Chrissy Fournier: Training for College Auditions

Chrissy Fournier is an accomplished performer, passionate teaching artist and musical theater guru. She performed on Broadway and danced in several national tours. After touring Japan with West Side Story she returned to Minneapolis and became the original choreographer at Chanhassen Dinner Theater.

 Chrissy in the Broadway production of  How to Succeed in Business Without Really Trying .

Chrissy in the Broadway production of How to Succeed in Business Without Really Trying.

For the past 20 years Chrissy has immersed herself in passing on the craft of musical theater performance, using her rich experience as a Broadway performer, actor and choreographer. She currently teaches a musical theater repertoire class  to the teenagers at Lundstrum Performing Arts in Minneapolis. She loves working with older students to refine their craft. “My work teaches musical theater repertoire using the classics. I especially love passing on the specific history of those times” Chrissy said.

Chrissy’s special teaching passion is acting. She enjoys exploring characters and building the empathy that comes with understanding them. “I really love working with the subtext of material,” she said. Private acting lessons have become her way of sharing her passion with more advanced students.

“These older kids are starting their college adventures, and they really need to hone their acting skills,” Chrissy explained, “I’ve coached a number of our graduates–– prepping them for college entrance program requirements.”

“Sometimes students want to run before they can walk, and you can’t do that. You have to go back to the basics and work up"
-Chrissy Fournier

The private lessons allow Chrissy time to really understand a student’s strengths and weaknesses. “It’s so intimate. It’s so focused. It’s just you and the individual, so they’re getting all the attention, all the feedback,” she said. That feedback is critical to a student’s artistic growth. “The golden rule is to maintain objectivity,” Chrissy explained, “Each person is so diametrically different from another.” Individualized training gives students a clear picture of their skills.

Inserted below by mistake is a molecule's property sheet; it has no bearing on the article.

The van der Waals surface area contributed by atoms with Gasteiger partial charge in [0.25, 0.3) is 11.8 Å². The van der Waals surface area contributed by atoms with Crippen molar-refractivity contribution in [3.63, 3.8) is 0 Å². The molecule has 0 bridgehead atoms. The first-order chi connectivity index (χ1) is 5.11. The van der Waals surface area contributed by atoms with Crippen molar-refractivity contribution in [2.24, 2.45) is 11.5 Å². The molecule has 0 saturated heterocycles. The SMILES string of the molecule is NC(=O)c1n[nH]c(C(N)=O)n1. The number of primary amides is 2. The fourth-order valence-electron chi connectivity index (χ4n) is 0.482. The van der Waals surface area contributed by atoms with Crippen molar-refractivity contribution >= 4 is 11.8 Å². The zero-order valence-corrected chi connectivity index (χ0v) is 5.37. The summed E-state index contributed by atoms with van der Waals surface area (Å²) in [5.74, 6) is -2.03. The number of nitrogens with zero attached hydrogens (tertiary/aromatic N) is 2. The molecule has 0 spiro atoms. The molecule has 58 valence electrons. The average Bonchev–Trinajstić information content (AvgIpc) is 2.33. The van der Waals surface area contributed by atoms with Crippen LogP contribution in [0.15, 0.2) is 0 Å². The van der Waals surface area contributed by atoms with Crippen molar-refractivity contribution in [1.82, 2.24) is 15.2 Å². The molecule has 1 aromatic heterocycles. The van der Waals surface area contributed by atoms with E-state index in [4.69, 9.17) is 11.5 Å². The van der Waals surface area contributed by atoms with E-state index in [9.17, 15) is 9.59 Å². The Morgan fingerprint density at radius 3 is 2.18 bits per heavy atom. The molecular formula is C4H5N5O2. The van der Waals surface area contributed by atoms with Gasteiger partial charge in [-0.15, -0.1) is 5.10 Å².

Chrissy, center, with the 2017 Lundstrum cast of  How to Succeed in Business Without Really Trying , which she directed.

Chrissy, center, with the 2017 Lundstrum cast of How to Succeed in Business Without Really Trying, which she directed.

Chrissy has seen this focused approach work for many students as they approach college and professional training programs. She recalled working with one young woman she met through Lundstrum’s summer musicals. The student, newer to acting, started taking private lessons with Chrissy shortly afterward to prepare for college programs. The young woman and Chrissy met weekly for an hour and began to make progress on the student’s audition pieces.

Chrissy gives her students assignments during the week, so every time they meet they can push forward. “There was such a tremendous growth spurt one week. I told this student you’ve obviously been putting in the time on this,” Chrissy recalled. She declared the young woman ready for her auditions. The young woman has now been accepted into one college program and is bound for New York to audition for even more.

When it comes to student auditions, Chrissy has several tips performers should keep in mind:

• Be aware of your environment. You don’t know what physical space your audition will be in. Both your volume and your gestures need to be adjusted to the size of the room.

• Pick a variety of pieces. Pick a funny one, a dramatic one, and one for a part you would never be cast in. This allows the people running the audition to see your range and gives you a chance to surprise people, including yourself.

• Keep your core. When Chrissy trains her students, she works with their whole person. It’s important for them to feel grounded as performers and as individuals. Maintaining their spirit is what allows students to keep faith when things don’t work out and be true to themselves when they do succeed.

 Chrissy Fournier

Chrissy Fournier

“Sometimes students want to run before they can walk, and you can’t do that. You have to go back to the basics and work up,” Chrissy explains. Take it from a Broadway veteran, this dedication to training is what brings success.

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Emily SchoenbeckComment